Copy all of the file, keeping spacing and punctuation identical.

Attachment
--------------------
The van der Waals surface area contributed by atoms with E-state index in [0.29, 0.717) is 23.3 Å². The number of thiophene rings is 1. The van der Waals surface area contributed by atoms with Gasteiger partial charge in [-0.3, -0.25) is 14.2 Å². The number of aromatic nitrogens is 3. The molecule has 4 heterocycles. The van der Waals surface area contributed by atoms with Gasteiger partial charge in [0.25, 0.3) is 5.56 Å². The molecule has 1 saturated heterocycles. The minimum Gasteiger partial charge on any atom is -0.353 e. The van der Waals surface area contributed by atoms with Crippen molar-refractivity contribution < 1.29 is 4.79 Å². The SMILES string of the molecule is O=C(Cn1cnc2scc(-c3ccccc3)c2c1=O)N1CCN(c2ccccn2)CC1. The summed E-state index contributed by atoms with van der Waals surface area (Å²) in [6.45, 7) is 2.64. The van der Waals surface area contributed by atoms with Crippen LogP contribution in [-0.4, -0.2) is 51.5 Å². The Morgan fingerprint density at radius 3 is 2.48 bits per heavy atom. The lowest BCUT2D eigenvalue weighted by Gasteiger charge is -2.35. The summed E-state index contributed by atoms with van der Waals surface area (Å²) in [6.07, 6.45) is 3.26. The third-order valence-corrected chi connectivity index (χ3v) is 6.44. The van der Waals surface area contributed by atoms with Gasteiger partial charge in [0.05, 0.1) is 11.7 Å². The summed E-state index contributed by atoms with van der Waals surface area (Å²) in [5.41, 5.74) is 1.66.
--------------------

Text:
The van der Waals surface area contributed by atoms with E-state index in [0.29, 0.717) is 23.3 Å². The number of thiophene rings is 1. The van der Waals surface area contributed by atoms with Gasteiger partial charge in [-0.3, -0.25) is 14.2 Å². The number of aromatic nitrogens is 3. The molecule has 4 heterocycles. The van der Waals surface area contributed by atoms with Gasteiger partial charge in [0.25, 0.3) is 5.56 Å². The molecule has 1 saturated heterocycles. The minimum Gasteiger partial charge on any atom is -0.353 e. The van der Waals surface area contributed by atoms with Crippen molar-refractivity contribution < 1.29 is 4.79 Å². The SMILES string of the molecule is O=C(Cn1cnc2scc(-c3ccccc3)c2c1=O)N1CCN(c2ccccn2)CC1. The summed E-state index contributed by atoms with van der Waals surface area (Å²) in [6.45, 7) is 2.64. The van der Waals surface area contributed by atoms with Crippen LogP contribution in [-0.4, -0.2) is 51.5 Å². The Morgan fingerprint density at radius 3 is 2.48 bits per heavy atom. The lowest BCUT2D eigenvalue weighted by Gasteiger charge is -2.35. The summed E-state index contributed by atoms with van der Waals surface area (Å²) in [6.07, 6.45) is 3.26. The third-order valence-corrected chi connectivity index (χ3v) is 6.44. The van der Waals surface area contributed by atoms with Gasteiger partial charge in [0.05, 0.1) is 11.7 Å². The summed E-state index contributed by atoms with van der Waals surface area (Å²) in [5.41, 5.74) is 1.66.